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Celebrating Black History

Zach Sparks
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February 13, 2018

Traditions And Storytelling Remain Keys To Preserving The Past

As a pastor, a former radiologist and an umpire for rec league baseball, the Rev. Jerome Howard lives a purposeful life. But it’s a life that may have been entirely different if not for the influence of his grandfather, the Rev. George White.

A longtime resident of Severna Park and an area known as Town Neck, White was a farmer and the owner of four school busses and a septic tank business. He did lawn care for Skip Carr, the Severna Park real estate agent and community activist. During the summer, White would also undertake odd jobs.

“He taught me how to be honest and earn a dollar,” Howard said of his grandfather, who had 13 grandchildren. “You work hard and don’t swindle anybody. If you don’t work, you don’t eat.”

Howard took those lessons to heart and he cherished family memories. When asked about the importance of Black History Month, Howard thought of his grandfather. He thought of rabbit hunting with his family on Christmas (all family holidays were celebrated at White’s household). He thought of watching White preach.

“I was amazed how he could hold an audience for 20 to 30 minutes,” Howard recalled. “He was a dynamic speaker. He was so filled with the Holy Spirit that he would jump over the pulpit.”

The Rev. George White was revered for his work ethic, but not to be outdone was his wife, Estella.

“Estella White was the backbone that kept the family together,” Howard said. “Her job was a homemaker, and she would help the Rev. George White in the fields and sell cookies, candy, cake, snowballs, pop, coffee, cocoa and anything she could to help provide for her family.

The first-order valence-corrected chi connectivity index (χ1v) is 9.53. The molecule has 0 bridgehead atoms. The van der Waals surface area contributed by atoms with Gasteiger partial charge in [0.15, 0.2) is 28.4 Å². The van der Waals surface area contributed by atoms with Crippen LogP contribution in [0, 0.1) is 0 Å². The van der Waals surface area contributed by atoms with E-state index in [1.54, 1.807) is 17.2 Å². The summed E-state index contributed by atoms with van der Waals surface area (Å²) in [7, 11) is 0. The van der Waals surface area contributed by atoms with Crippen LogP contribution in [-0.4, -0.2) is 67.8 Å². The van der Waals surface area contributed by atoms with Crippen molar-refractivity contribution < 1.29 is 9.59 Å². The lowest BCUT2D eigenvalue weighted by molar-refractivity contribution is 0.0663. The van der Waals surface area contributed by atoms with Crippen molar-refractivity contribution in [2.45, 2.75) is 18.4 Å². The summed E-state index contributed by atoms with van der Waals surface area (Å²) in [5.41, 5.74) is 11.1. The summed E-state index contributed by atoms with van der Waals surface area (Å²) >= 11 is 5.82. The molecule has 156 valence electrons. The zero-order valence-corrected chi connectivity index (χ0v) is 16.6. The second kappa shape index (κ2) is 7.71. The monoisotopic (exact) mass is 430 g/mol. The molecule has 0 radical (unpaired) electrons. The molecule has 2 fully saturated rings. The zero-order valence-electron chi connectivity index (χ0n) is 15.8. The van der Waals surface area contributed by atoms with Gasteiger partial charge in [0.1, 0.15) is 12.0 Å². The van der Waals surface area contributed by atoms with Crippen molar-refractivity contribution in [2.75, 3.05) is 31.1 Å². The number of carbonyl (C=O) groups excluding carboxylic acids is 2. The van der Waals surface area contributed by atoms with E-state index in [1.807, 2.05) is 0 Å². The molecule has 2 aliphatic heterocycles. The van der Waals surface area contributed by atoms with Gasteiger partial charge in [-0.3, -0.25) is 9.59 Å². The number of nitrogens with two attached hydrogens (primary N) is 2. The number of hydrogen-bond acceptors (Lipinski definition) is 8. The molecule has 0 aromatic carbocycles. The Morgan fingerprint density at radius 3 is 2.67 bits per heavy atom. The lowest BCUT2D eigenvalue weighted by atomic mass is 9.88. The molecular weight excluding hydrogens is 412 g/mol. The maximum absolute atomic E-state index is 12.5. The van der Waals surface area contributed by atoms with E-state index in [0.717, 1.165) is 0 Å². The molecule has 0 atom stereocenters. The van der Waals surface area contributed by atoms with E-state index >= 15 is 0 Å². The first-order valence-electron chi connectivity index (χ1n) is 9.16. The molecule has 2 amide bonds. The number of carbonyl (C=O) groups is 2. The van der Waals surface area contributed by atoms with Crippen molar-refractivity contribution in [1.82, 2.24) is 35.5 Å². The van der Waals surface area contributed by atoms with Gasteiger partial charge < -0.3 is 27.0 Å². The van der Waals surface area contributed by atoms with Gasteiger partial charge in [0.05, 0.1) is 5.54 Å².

“My grandmother planted a seed of patience in each of her children and grandchildren,” Howard continued. “She believed that if we pray and ask God, he would answer our prayer when it was the right time, and to love our neighbors no matter what color they were is what she preached to all who would listen.”

That seed of patience would come in handy when Howard was attending radiology school in Sinai Hospital in Baltimore during the infamous 1968 riots.

Each day, he boarded the bus. “I didn’t want to be hit in the back of the head, so I sat in the back of the bus,” he said.

Eventually, he transferred to Anne Arundel General Hospital (now known as Anne Arundel Medical Center) in Annapolis, which had six radiology students, according to Howard, who became the first African-American one.

“I wasn’t liked much; they were prejudiced. One supervisor would call me the N word just about every other day,” recalled Howard, who did garner some support from others. “Dr. [Robert] Frazier, a chief radiologist, appreciated my work ethic.”

He continued his work with nuclear medicine, working at Baltimore Washington Medical Center and other local hospitals. Eventually, he heard a different calling, pastoring at John Wesley United Methodist Church (three years), Mt. Calvary United Methodist Church in Arnold (nine years) and Hope for the Living Ministries (seven years). Through it all, his wife, the Rev. Iva Howard, was by his side and his grandfather’s lessons were ingrained in his mind.

Traditions Help Us Keep History Alive

Having that link to the past is important, said Chris Haley, who works at the Maryland State Archives as director for the Study of the Legacy of Slavery in Maryland. “Traditions are just a manifestation of that effort to keep or family history alive and reinforce our own value,” emphasized Haley, who attended the Anne Arundel Genealogical Society’s February meeting at Severna Park United Methodist Church.

Haley teachers people about the practical use of genealogy and celebrating the past. His Study of the Legacy of Slavery in Maryland has a similar purpose.

“The main focus of the study is to bring to life the hundreds of thousands of people who were unknown, who weren’t Frederick Douglass, or Harriet Tubman or Sojourner Truth,” Haley said.

“If they were citizens in the state of Maryland, we will document their lives and note their existence so they’re not overlooked any more than anyone else with African-American descent, and we can give those people dignity where they can be a Kunta Kinte, and note that they took up time and a space and shared some fellowship.”


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